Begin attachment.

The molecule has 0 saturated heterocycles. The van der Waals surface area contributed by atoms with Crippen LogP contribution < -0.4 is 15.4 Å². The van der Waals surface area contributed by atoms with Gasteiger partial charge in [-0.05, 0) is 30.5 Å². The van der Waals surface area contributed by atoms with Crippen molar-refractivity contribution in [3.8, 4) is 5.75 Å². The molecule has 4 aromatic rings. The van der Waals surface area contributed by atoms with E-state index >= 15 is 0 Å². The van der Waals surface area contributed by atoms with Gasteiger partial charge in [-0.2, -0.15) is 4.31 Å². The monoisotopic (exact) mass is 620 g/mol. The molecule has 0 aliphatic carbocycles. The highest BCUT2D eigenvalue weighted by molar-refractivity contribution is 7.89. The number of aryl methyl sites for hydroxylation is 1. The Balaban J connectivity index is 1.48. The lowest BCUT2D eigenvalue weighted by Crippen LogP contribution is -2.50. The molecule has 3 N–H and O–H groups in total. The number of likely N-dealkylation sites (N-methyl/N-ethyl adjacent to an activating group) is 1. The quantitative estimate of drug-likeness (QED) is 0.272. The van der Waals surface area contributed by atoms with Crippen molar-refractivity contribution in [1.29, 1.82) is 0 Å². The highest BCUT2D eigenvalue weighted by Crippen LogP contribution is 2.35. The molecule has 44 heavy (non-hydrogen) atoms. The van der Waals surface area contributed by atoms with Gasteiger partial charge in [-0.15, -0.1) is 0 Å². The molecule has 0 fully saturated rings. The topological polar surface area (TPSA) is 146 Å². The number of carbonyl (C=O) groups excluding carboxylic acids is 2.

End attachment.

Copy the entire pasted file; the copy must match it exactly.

The molecule has 0 saturated heterocycles. The van der Waals surface area contributed by atoms with Crippen LogP contribution < -0.4 is 15.4 Å². The van der Waals surface area contributed by atoms with Gasteiger partial charge in [-0.05, 0) is 30.5 Å². The van der Waals surface area contributed by atoms with Crippen molar-refractivity contribution in [3.8, 4) is 5.75 Å². The molecule has 4 aromatic rings. The van der Waals surface area contributed by atoms with E-state index >= 15 is 0 Å². The van der Waals surface area contributed by atoms with Gasteiger partial charge in [-0.2, -0.15) is 4.31 Å². The monoisotopic (exact) mass is 620 g/mol. The molecule has 0 aliphatic carbocycles. The highest BCUT2D eigenvalue weighted by molar-refractivity contribution is 7.89. The number of aryl methyl sites for hydroxylation is 1. The Balaban J connectivity index is 1.48. The lowest BCUT2D eigenvalue weighted by Crippen LogP contribution is -2.50. The molecule has 3 N–H and O–H groups in total. The number of likely N-dealkylation sites (N-methyl/N-ethyl adjacent to an activating group) is 1. The quantitative estimate of drug-likeness (QED) is 0.272. The van der Waals surface area contributed by atoms with Crippen molar-refractivity contribution in [1.29, 1.82) is 0 Å². The highest BCUT2D eigenvalue weighted by Crippen LogP contribution is 2.35. The molecule has 44 heavy (non-hydrogen) atoms. The van der Waals surface area contributed by atoms with Gasteiger partial charge in [-0.15, -0.1) is 0 Å². The molecule has 0 fully saturated rings. The topological polar surface area (TPSA) is 146 Å². The number of carbonyl (C=O) groups excluding carboxylic acids is 2.